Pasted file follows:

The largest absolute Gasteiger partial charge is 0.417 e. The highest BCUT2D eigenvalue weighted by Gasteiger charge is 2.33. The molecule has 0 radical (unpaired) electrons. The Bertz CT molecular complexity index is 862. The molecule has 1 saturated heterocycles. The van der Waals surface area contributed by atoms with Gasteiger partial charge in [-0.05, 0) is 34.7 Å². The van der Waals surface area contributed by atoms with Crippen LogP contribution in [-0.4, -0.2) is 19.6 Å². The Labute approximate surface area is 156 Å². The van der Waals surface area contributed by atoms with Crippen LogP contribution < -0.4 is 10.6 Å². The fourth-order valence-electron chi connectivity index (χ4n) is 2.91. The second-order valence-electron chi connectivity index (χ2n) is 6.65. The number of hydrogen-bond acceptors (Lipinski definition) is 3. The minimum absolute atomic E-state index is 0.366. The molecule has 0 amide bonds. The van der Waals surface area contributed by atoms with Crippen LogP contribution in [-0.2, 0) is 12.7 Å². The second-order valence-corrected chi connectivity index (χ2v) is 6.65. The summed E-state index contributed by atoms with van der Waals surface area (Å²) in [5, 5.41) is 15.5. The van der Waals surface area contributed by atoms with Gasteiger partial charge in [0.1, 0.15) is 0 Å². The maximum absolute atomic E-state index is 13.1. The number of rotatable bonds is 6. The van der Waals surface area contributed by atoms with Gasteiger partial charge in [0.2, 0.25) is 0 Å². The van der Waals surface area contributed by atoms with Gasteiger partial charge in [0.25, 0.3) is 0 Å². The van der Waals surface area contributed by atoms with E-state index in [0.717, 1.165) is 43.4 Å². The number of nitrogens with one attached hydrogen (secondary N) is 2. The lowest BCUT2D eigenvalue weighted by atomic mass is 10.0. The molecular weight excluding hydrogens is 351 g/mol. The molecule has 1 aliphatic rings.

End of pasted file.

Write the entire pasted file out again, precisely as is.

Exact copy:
The largest absolute Gasteiger partial charge is 0.417 e. The highest BCUT2D eigenvalue weighted by Gasteiger charge is 2.33. The molecule has 0 radical (unpaired) electrons. The Bertz CT molecular complexity index is 862. The molecule has 1 saturated heterocycles. The van der Waals surface area contributed by atoms with Gasteiger partial charge in [-0.05, 0) is 34.7 Å². The van der Waals surface area contributed by atoms with Crippen LogP contribution in [-0.4, -0.2) is 19.6 Å². The Labute approximate surface area is 156 Å². The van der Waals surface area contributed by atoms with Crippen LogP contribution < -0.4 is 10.6 Å². The fourth-order valence-electron chi connectivity index (χ4n) is 2.91. The second-order valence-electron chi connectivity index (χ2n) is 6.65. The number of hydrogen-bond acceptors (Lipinski definition) is 3. The minimum absolute atomic E-state index is 0.366. The molecule has 0 amide bonds. The van der Waals surface area contributed by atoms with Crippen LogP contribution in [-0.2, 0) is 12.7 Å². The second-order valence-corrected chi connectivity index (χ2v) is 6.65. The summed E-state index contributed by atoms with van der Waals surface area (Å²) in [5, 5.41) is 15.5. The van der Waals surface area contributed by atoms with Gasteiger partial charge in [0.1, 0.15) is 0 Å². The maximum absolute atomic E-state index is 13.1. The number of rotatable bonds is 6. The van der Waals surface area contributed by atoms with Gasteiger partial charge in [0.2, 0.25) is 0 Å². The van der Waals surface area contributed by atoms with Gasteiger partial charge in [0.25, 0.3) is 0 Å². The van der Waals surface area contributed by atoms with E-state index in [0.717, 1.165) is 43.4 Å². The number of nitrogens with one attached hydrogen (secondary N) is 2. The lowest BCUT2D eigenvalue weighted by atomic mass is 10.0. The molecular weight excluding hydrogens is 351 g/mol. The molecule has 1 aliphatic rings.